“I’ve been feeling lately that, maybe I’m more resilient than I thought.”
One more year down and only God knows how many more I have to go. Already 2012 has introduced an insane collage of joy, hope, pain, love, friendship, laughter, tears, hard lessons, and tender mercies. I hesitate to think what the coming months will bring me.
2011 dawned with many good-byes and a great big adventure! I spent the first week of January in Dayton, Ohio with the Rieben family. Val had gone to get Alexis from Bulgaria and I rode herd for the rest of the clan during the day while Richard was at work. I had seven kids, (4 of whom have special needs) one absolutely INSANE dog, and an aloof but annoying cat for one whole week. I LOVED it.
Insanity at it's most enjoyable!
When Val flew back in with Alexis, I hopped back in my loaded little Toyota and kept heading west.
Friday, January 13th marked the 1 year anniversary of my arrival in Salt Lake City. I drove into town on that snowy evening and immediately joined Brianne and Peter for dinner and a show at the Pioneer Theater.
It was a pretty great way to start a year.
I started this year with a bang by co-hosting a house party with a friend of mine on New Year’s Eve. We had board games, Rockband, Just Dance on the Wii, Mocktails, party food, and dancing. At midnight we toasted the new year with Martinelli’s and partied like it was nineteen-ninety-nine. (It is hard to believe that 12 years ago, I was in high school celebrating a brand new century.)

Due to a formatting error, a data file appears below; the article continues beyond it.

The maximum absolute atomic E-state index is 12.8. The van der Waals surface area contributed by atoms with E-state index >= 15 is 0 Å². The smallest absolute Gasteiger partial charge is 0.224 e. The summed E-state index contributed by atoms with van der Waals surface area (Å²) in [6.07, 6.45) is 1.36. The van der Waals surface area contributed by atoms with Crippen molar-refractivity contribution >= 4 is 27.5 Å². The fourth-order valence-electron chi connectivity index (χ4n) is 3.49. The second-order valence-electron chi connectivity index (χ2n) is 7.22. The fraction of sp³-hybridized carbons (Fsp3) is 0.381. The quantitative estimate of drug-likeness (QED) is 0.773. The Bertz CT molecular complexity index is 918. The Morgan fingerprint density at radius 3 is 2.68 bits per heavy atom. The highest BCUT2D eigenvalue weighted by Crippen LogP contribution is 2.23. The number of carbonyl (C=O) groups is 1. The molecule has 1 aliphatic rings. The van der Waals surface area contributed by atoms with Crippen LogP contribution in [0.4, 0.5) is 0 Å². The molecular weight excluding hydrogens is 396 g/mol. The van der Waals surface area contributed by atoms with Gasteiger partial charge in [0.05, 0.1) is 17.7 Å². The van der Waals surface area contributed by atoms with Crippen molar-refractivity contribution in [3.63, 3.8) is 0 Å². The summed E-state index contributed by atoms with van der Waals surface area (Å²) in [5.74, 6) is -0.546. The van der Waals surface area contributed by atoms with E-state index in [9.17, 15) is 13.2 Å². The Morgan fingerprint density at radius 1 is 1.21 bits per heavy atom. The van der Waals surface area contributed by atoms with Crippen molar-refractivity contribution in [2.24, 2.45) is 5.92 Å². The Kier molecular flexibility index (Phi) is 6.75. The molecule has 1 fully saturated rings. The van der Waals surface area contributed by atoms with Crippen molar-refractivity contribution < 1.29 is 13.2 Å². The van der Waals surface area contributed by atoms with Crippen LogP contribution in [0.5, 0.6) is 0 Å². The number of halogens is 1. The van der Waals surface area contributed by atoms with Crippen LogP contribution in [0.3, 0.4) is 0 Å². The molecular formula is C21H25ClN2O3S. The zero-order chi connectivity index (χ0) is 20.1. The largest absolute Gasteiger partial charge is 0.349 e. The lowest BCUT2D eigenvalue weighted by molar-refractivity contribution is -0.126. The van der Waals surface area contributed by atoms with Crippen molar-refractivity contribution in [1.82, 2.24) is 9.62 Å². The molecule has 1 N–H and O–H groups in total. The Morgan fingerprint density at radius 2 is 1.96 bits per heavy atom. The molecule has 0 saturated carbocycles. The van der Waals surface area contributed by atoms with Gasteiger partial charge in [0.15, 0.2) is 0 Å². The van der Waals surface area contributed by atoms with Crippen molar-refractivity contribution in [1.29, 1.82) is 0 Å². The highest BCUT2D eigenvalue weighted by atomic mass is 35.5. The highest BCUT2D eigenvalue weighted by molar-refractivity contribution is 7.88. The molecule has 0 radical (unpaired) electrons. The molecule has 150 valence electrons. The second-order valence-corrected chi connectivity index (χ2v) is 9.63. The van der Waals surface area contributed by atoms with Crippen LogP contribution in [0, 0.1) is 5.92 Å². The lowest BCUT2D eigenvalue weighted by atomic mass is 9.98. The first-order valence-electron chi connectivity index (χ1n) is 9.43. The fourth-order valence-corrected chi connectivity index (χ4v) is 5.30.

Since that night, however, I have had more ups and downs and cried more tears than I probably did during the entirety of 2011.
During the majority of the calendar year I love my life and I cherish my friendships and experiences. I have fun, I learn, I grow, and trust that my dreams will come true. Life during the holidays, especially with two younger sisters married and starting families, is a bit more difficult. Magic and romance take over the world during the holidays and I carry that festivity through my birthday in February. However, each year when I take inventory, as most are wont to do, I discover that one huge gaping hole in my life. I am alone.
Since I left home at 18, I have been single. (I never dated before that, but I was a Shiraki. You are NEVER a single person when you live in the Shiraki household, you are a Shiraki.)
I am convinced that if you were to survey my good friends from high school they would have all told you that I would get married young, and I actually did come a little too close to doing just that than I am comfortable admitting.
Fortunately I had a Heavenly Father who was looking out for me and who knew that I would be happier if I experienced a bit more of life first. Instead of finding some young buck and getting married, I entered college, left college, worked, played a bit more than I should have, made many stupid mistakes, and I lived my life.